Trice's Reviews > The Mysteries of Udolpho

The Mysteries of Udolpho by Ann Radcliffe
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's review
Jan 25, 12

really liked it
bookshelves: literature, 2012, europa
Recommended to Trice by: Jane Austen's Northanger Abbey, The Jane Austen Bookclub, Ann's passing on of this copy
Recommended for: anyone who's read Northanger Abbey +
Read from January 08 to 24, 2012 — I own a copy

***1/2 I feel very mixed about this one. I truly enjoyed the story, partly for itself and partly for what it adds to a reading of Jane Austen's Northanger Abbey (which now seems like a commentary/response to Udolpho). It's a different kind of adventure story, partly in that the main characters are so against the idea of adventure and the mountains themselves are terror. It had me in fits of laughter (which still recur in smaller form whenever I think about this) during some of the most serious parts because Our Heroine usually fainted when anything became scary or dramatic or tense or intense or.... And what do I think of our dear Emily? She was an admirable person in many respects, but it seems odd that one who was admirable in the ways she showed herself to be would be so susceptible to a lady's fainting fits. While reading, as things became more intense I would myself be reading more intensely, but at the same time couldn't help laughing because, of course, you had to know after a certain amount of reading, that this increased intensity predicted Emily conking out *groan*. Okay, okay, I know this was intended to bring home this central idea of emotion being dangerous if permitted to run rampant, and there were some places where she made her point strongly. I want to add a 'but' there, but (ha!) reading the notes in the back presented some of the ideas that were common or growing at the time, one among them being that women were of a more emotional nature and so needed to beware the condition and consequences of giving in to emotion too much. And speaking of emotion, (view spoiler) made me roll my eyes a lot a lot a lot.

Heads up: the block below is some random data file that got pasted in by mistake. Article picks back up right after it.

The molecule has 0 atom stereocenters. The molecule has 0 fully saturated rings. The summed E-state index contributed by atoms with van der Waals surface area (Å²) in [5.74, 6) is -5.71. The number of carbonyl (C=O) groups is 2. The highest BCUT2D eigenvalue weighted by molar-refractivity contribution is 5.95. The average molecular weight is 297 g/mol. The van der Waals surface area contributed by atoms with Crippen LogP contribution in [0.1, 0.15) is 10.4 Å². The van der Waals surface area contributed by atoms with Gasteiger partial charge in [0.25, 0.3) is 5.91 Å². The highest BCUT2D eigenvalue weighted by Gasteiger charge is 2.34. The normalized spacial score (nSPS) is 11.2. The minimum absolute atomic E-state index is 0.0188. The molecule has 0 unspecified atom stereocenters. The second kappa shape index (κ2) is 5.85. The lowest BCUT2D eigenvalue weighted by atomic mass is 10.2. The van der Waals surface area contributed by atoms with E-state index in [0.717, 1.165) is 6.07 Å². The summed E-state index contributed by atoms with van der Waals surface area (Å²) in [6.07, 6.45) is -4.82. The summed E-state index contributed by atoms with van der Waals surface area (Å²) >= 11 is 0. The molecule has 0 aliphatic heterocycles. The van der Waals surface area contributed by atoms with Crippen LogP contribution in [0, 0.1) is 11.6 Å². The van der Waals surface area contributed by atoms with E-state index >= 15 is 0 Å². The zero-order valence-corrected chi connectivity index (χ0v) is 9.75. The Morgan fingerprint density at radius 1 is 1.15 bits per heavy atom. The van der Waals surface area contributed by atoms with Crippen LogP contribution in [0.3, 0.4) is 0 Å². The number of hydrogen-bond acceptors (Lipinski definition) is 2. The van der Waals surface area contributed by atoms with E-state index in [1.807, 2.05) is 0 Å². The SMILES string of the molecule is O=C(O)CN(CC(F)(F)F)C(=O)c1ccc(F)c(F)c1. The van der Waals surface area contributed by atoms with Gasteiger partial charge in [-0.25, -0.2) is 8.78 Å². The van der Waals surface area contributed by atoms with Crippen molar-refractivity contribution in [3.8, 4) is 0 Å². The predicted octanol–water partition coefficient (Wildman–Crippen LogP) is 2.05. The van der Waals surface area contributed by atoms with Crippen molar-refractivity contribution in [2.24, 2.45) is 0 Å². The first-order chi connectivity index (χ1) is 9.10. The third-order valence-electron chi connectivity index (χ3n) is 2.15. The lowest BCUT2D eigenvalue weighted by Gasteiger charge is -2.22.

I'm still thinking over my response to the presentation of women here, although I think she did a pretty good and balanced job. The issue of the overindulgence of emotion was spread pretty equally between the genders. Emily's the only one who faints so much (or at all, I think), but she is supposed to be very sensitive I believe. There are some characters who go to the extreme of emotion, to the point of being something like human monsters... I want to say these were unrealistic, but sadly there are some people in the world who might match their level of self-centered tyranny, whether over a large group of people or over a family.

In terms of power, it struck me how much at the mercy of men all the women end up being to some extent, and through one means or another. Perhaps the one exception for a while is Madam Cheron, who is a widow, but (view spoiler). *sigh* Instead of fainting, there were so many times I wished Emily would surprise everyone by pulling out the daggers hidden up her sleeves (in my imagination they were there, even if Radcliffe doesn't agree), or grabbing someone's rapier and taking them all down! And speaking of rapiers, why did all the sword fights have to be completely uninformative summaries?!

On a completely different note, the scenery in the book, the experience of it along with its appearance, was breath-taking. I want to run away to the mountains and forests of France and Italy right now!

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Reading Progress

01/08/2012 page 19
3.0% "beautifully descriptive writing so far (1st chapter) - far beyond Bram Stoker's (just finished Dracula) if we're comparing the Gothic. Emily's conversation with her father, St. Aubert, made me think of L.M. Montgomery's Emily of New Moon... and also made me wonder how much Gothic literature Anne and her friends read for them to indulge in those fantasies about the wood, etc."

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